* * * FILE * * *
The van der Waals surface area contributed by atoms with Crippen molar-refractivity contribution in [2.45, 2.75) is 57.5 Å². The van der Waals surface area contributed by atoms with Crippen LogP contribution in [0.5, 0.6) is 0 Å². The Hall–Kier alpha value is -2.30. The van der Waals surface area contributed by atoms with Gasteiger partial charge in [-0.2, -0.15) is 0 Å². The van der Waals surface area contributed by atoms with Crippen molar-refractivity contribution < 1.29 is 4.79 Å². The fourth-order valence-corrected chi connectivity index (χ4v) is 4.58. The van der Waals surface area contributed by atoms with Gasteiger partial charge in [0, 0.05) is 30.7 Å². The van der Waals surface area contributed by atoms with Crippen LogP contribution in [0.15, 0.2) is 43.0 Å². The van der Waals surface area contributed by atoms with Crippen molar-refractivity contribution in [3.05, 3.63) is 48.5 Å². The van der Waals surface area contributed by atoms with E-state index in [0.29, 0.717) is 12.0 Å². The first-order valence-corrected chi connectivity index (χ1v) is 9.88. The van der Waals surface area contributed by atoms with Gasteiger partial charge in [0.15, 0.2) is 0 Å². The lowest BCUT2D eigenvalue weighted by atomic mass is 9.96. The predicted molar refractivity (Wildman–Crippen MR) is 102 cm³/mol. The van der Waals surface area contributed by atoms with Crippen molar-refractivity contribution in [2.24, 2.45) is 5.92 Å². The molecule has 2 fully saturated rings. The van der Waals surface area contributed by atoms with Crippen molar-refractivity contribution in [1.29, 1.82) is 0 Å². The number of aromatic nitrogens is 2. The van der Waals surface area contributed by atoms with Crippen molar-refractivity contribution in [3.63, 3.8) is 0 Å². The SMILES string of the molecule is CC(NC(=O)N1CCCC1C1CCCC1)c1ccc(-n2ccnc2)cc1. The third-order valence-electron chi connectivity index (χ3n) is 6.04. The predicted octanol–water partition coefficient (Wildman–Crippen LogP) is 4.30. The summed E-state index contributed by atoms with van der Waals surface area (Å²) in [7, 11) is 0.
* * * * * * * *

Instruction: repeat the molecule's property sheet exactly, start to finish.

The van der Waals surface area contributed by atoms with Crippen molar-refractivity contribution in [2.45, 2.75) is 57.5 Å². The van der Waals surface area contributed by atoms with Crippen LogP contribution in [0.5, 0.6) is 0 Å². The Hall–Kier alpha value is -2.30. The van der Waals surface area contributed by atoms with Gasteiger partial charge in [-0.2, -0.15) is 0 Å². The van der Waals surface area contributed by atoms with Crippen molar-refractivity contribution < 1.29 is 4.79 Å². The fourth-order valence-corrected chi connectivity index (χ4v) is 4.58. The van der Waals surface area contributed by atoms with Gasteiger partial charge in [0, 0.05) is 30.7 Å². The van der Waals surface area contributed by atoms with Crippen LogP contribution in [0.15, 0.2) is 43.0 Å². The van der Waals surface area contributed by atoms with Crippen molar-refractivity contribution in [3.05, 3.63) is 48.5 Å². The van der Waals surface area contributed by atoms with E-state index in [0.29, 0.717) is 12.0 Å². The first-order valence-corrected chi connectivity index (χ1v) is 9.88. The van der Waals surface area contributed by atoms with Gasteiger partial charge in [0.15, 0.2) is 0 Å². The lowest BCUT2D eigenvalue weighted by atomic mass is 9.96. The predicted molar refractivity (Wildman–Crippen MR) is 102 cm³/mol. The van der Waals surface area contributed by atoms with Crippen molar-refractivity contribution in [2.24, 2.45) is 5.92 Å². The molecule has 2 fully saturated rings. The van der Waals surface area contributed by atoms with Crippen molar-refractivity contribution in [1.29, 1.82) is 0 Å². The number of aromatic nitrogens is 2. The van der Waals surface area contributed by atoms with Crippen molar-refractivity contribution in [3.63, 3.8) is 0 Å². The SMILES string of the molecule is CC(NC(=O)N1CCCC1C1CCCC1)c1ccc(-n2ccnc2)cc1. The third-order valence-electron chi connectivity index (χ3n) is 6.04. The predicted octanol–water partition coefficient (Wildman–Crippen LogP) is 4.30. The summed E-state index contributed by atoms with van der Waals surface area (Å²) in [7, 11) is 0.